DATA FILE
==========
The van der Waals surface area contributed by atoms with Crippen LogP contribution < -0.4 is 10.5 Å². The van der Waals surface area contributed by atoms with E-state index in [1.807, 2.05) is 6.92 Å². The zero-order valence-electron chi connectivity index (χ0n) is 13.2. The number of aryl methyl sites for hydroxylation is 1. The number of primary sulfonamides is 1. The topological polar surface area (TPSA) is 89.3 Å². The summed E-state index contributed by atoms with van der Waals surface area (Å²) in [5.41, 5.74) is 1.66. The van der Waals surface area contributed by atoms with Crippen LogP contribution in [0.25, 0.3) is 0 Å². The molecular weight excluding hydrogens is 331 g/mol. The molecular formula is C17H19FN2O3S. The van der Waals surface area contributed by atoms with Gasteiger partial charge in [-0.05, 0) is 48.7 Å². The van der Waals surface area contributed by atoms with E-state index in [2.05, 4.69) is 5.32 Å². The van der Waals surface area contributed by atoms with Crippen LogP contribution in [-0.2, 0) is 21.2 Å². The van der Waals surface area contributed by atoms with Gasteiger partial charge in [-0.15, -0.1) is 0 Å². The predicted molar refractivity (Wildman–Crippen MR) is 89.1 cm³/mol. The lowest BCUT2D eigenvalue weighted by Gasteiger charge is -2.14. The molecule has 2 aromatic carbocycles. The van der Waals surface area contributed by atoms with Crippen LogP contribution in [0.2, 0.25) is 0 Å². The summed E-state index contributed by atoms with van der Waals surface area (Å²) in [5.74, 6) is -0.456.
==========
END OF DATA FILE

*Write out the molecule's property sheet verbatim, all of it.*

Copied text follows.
The van der Waals surface area contributed by atoms with Crippen LogP contribution < -0.4 is 10.5 Å². The van der Waals surface area contributed by atoms with E-state index in [1.807, 2.05) is 6.92 Å². The zero-order valence-electron chi connectivity index (χ0n) is 13.2. The number of aryl methyl sites for hydroxylation is 1. The number of primary sulfonamides is 1. The topological polar surface area (TPSA) is 89.3 Å². The summed E-state index contributed by atoms with van der Waals surface area (Å²) in [5.41, 5.74) is 1.66. The van der Waals surface area contributed by atoms with Crippen LogP contribution in [0.25, 0.3) is 0 Å². The molecular weight excluding hydrogens is 331 g/mol. The molecular formula is C17H19FN2O3S. The van der Waals surface area contributed by atoms with Gasteiger partial charge in [-0.05, 0) is 48.7 Å². The van der Waals surface area contributed by atoms with E-state index in [2.05, 4.69) is 5.32 Å². The van der Waals surface area contributed by atoms with Crippen LogP contribution in [-0.2, 0) is 21.2 Å². The van der Waals surface area contributed by atoms with Gasteiger partial charge in [-0.15, -0.1) is 0 Å². The predicted molar refractivity (Wildman–Crippen MR) is 89.1 cm³/mol. The lowest BCUT2D eigenvalue weighted by Gasteiger charge is -2.14. The molecule has 2 aromatic carbocycles. The van der Waals surface area contributed by atoms with Crippen LogP contribution in [0.2, 0.25) is 0 Å². The summed E-state index contributed by atoms with van der Waals surface area (Å²) in [5.74, 6) is -0.456.